His colleague Wang Jianbao pointed out that there are three different challenges that we are currently facing. First of all, the enormous gap between the wealthy and the poor hasn’t narrowed down and political and economic policies, as well as humanitarian efforts, are needed to help everyone benefit from globalization. The second challenge concerns social mobility. In China, where about 800 million people have been lifted out of poverty, social mobility is not as big an issue as it is in the rest of the world, where it seems that a solution is still far from being found. Finally, the question of how to carry out a global development that is fari and equal for all as well as sustainable at the same time, still persists.

     

    According to Wang Jianbao, what is substantially lacking is a sharable global values, since those concerning market economy and democracy have proved to be insufficient. The real challenge is therefore to be able to identify which of the principles and values already existing in today’s civilizations are appropriate for this purpose. In this sense, China could play a fundamental role. Understanding the identity of this country, which is ambiguous and complicated in the eyes of the outside world, could be the key to create a dialogue among civilizations and succeed in achieving sustainability beyond today’s mentality. In order to do so, it is first essential to grasp the ways and values of Confucianism, which shape the ideological structure of this country.

     

     

    It is on this particular point that the debate between the two scholars opened. On the one hand, Maffettone believed that the principles of Confucianism, which are shared by different cultures, are at the same time only one of the ways to achieve a common global goal. On the other hand, Wang argued that Confucianism is not a strategy, but it is the goals itself, the organizing system according to which the good and the bad, black and white, can coexist. This debate highlighted the complex nature of this case and a single consensus to the issue is yet to be reached.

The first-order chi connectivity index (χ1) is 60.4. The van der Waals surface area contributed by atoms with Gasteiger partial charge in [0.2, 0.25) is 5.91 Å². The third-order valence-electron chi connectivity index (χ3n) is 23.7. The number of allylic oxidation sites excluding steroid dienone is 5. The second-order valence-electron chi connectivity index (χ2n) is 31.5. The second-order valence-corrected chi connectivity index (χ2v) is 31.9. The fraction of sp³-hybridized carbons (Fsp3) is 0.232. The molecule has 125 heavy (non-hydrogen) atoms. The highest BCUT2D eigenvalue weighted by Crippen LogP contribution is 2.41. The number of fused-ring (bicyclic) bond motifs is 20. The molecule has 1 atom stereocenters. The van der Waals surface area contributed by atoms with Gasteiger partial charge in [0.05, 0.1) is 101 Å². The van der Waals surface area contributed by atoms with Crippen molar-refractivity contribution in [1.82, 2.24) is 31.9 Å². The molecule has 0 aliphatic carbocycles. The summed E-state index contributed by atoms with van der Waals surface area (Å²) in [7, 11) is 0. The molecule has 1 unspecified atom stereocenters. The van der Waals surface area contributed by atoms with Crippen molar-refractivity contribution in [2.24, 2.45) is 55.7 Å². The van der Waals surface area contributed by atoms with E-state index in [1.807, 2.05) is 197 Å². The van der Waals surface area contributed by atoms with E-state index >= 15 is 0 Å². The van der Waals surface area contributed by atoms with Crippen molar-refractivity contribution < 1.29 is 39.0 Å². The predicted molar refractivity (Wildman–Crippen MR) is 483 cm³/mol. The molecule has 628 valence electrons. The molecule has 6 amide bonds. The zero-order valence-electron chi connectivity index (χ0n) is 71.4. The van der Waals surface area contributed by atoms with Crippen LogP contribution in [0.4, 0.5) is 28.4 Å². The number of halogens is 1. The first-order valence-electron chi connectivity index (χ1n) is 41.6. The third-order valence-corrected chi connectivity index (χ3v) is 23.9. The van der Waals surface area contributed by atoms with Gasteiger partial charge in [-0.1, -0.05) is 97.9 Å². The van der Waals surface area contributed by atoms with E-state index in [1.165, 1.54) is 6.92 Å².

Report written by Chiara Cattaneo

     

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  • #72 – Event Report – The Middle East in China-US Relations

     

    SPEAKERS

     

    Juan COLE, Richard P.Mitchell Collegiate Professor of History, University of Michigan

    Mohsen SHARIATINIA, Assistant Professor, Shahdid Beheshti National University of Iran

    Tugrul KESKIN, Professor and Director, Center for Global Governance, Institute of Global Studies, Shanghai University

     

    VIDEO INTERVIEW (on YouTube)  

     

     

    REPORT

     

    American foreign policy in the Middle East has gone through a process of transformation, starting from its first engagement at the beginning of the XX century with President Truman, when the United States was a relatively young global power trying to contain the communist threat, to the new liens of the current administration. According to Tugrul Keskin, Professor and Director of the Centre of Global Governance at Shanghai University’s Institute of Global Studies, with the decolonization process and the reshaping of territory, and after the Islamic Revolution of 1979, Washington’s attention has shifted to their strategic alliances with ethnic and religious groups, “pro-democracy” movements and “civil society” organizations in the Middle East.

     

     

    The Gulf War between 1990 and 1991 accelerated the US grand strategic plan for the region, based on collaborations with local ethnic, religious, and opposition groups, as well as with NGOs and media organizations. However, the terrorist attacks of 2001 resulted in another change of direction in US foreign policy, which has since started focusing on the Greater Middle East Initiative for regime change in the region, which is directly in line with democracy promotion agenda with Reagan administration.

     

     

    Analyzing Washington’s current agenda and several steps it has taken in this area, Professor Keskin highlights how the present administration has shifted its position after appointing key figures in the government cabinet. With Mr. McMaster as the main strategic guide of US foreign policy, it is evident that President Trump has moved towards more established policies when addressing issues in the Middle East, compared to the more assertive and uncertain approach taken in his first years in power.

     

    A further analysis of Washington’s political élite, both Democratic and Republic, and their perspective on the President’s approach to the Middle East over the last two years, emphasizes that Trump should assess his stance in order to avoid being marginalized for his detached-from-the-status-quo” policies and actions in both domestic and foreign strategies, especially in view of next year’s presidential elections.